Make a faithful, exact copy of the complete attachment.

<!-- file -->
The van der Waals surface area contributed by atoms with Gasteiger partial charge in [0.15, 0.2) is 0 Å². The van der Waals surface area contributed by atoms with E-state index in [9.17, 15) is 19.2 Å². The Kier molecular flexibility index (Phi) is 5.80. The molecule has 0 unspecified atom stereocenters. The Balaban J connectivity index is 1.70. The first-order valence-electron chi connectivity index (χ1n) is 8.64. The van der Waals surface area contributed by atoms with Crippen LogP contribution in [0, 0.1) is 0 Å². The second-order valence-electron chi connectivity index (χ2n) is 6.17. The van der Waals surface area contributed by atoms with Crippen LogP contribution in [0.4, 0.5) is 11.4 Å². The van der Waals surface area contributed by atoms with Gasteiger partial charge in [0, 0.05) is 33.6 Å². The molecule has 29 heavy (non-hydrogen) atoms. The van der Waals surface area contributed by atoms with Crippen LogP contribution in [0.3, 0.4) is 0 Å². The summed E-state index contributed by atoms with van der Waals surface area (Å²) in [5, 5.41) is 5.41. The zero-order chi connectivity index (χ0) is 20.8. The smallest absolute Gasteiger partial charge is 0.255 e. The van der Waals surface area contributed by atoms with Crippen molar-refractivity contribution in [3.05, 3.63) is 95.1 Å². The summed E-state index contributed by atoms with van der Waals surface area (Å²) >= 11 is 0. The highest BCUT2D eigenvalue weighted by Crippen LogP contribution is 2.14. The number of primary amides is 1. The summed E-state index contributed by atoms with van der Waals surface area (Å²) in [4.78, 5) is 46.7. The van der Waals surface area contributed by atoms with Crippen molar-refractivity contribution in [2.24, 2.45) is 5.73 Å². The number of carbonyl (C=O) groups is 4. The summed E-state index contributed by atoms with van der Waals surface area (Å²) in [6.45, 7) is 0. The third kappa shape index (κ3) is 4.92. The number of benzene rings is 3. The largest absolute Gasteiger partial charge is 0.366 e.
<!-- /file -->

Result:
The van der Waals surface area contributed by atoms with Gasteiger partial charge in [0.15, 0.2) is 0 Å². The van der Waals surface area contributed by atoms with E-state index in [9.17, 15) is 19.2 Å². The Kier molecular flexibility index (Phi) is 5.80. The molecule has 0 unspecified atom stereocenters. The Balaban J connectivity index is 1.70. The first-order valence-electron chi connectivity index (χ1n) is 8.64. The van der Waals surface area contributed by atoms with Crippen LogP contribution in [0, 0.1) is 0 Å². The second-order valence-electron chi connectivity index (χ2n) is 6.17. The van der Waals surface area contributed by atoms with Crippen LogP contribution in [0.4, 0.5) is 11.4 Å². The van der Waals surface area contributed by atoms with Gasteiger partial charge in [0, 0.05) is 33.6 Å². The molecule has 29 heavy (non-hydrogen) atoms. The van der Waals surface area contributed by atoms with Crippen LogP contribution in [0.3, 0.4) is 0 Å². The summed E-state index contributed by atoms with van der Waals surface area (Å²) in [5, 5.41) is 5.41. The zero-order chi connectivity index (χ0) is 20.8. The smallest absolute Gasteiger partial charge is 0.255 e. The van der Waals surface area contributed by atoms with Crippen molar-refractivity contribution in [3.05, 3.63) is 95.1 Å². The summed E-state index contributed by atoms with van der Waals surface area (Å²) >= 11 is 0. The highest BCUT2D eigenvalue weighted by Crippen LogP contribution is 2.14. The number of primary amides is 1. The summed E-state index contributed by atoms with van der Waals surface area (Å²) in [4.78, 5) is 46.7. The van der Waals surface area contributed by atoms with Crippen molar-refractivity contribution in [2.24, 2.45) is 5.73 Å². The number of carbonyl (C=O) groups is 4. The summed E-state index contributed by atoms with van der Waals surface area (Å²) in [6.45, 7) is 0. The third kappa shape index (κ3) is 4.92. The number of benzene rings is 3. The largest absolute Gasteiger partial charge is 0.366 e.